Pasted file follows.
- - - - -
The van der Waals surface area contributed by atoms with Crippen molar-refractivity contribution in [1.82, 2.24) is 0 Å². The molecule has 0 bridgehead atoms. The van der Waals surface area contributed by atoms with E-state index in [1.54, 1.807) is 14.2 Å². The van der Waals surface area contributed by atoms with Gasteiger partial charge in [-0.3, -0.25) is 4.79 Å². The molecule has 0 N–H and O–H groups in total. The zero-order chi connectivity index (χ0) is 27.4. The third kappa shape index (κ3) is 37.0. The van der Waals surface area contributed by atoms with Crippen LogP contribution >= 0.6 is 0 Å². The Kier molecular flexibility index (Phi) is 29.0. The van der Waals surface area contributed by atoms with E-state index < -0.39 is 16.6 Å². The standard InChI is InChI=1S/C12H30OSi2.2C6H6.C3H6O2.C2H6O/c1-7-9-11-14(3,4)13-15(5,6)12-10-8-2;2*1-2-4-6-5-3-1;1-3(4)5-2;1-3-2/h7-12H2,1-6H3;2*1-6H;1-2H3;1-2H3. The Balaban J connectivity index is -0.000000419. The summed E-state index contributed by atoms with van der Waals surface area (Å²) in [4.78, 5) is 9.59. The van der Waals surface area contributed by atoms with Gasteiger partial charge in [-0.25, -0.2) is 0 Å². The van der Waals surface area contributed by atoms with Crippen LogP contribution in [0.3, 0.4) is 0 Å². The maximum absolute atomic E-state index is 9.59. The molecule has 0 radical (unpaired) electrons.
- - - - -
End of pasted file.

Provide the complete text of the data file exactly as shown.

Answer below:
The van der Waals surface area contributed by atoms with Crippen molar-refractivity contribution in [1.82, 2.24) is 0 Å². The molecule has 0 bridgehead atoms. The van der Waals surface area contributed by atoms with E-state index in [1.54, 1.807) is 14.2 Å². The van der Waals surface area contributed by atoms with Gasteiger partial charge in [-0.3, -0.25) is 4.79 Å². The molecule has 0 N–H and O–H groups in total. The zero-order chi connectivity index (χ0) is 27.4. The third kappa shape index (κ3) is 37.0. The van der Waals surface area contributed by atoms with Crippen LogP contribution >= 0.6 is 0 Å². The Kier molecular flexibility index (Phi) is 29.0. The van der Waals surface area contributed by atoms with E-state index < -0.39 is 16.6 Å². The standard InChI is InChI=1S/C12H30OSi2.2C6H6.C3H6O2.C2H6O/c1-7-9-11-14(3,4)13-15(5,6)12-10-8-2;2*1-2-4-6-5-3-1;1-3(4)5-2;1-3-2/h7-12H2,1-6H3;2*1-6H;1-2H3;1-2H3. The Balaban J connectivity index is -0.000000419. The summed E-state index contributed by atoms with van der Waals surface area (Å²) in [4.78, 5) is 9.59. The van der Waals surface area contributed by atoms with Gasteiger partial charge in [-0.25, -0.2) is 0 Å². The van der Waals surface area contributed by atoms with Crippen LogP contribution in [0.3, 0.4) is 0 Å². The maximum absolute atomic E-state index is 9.59. The molecule has 0 radical (unpaired) electrons.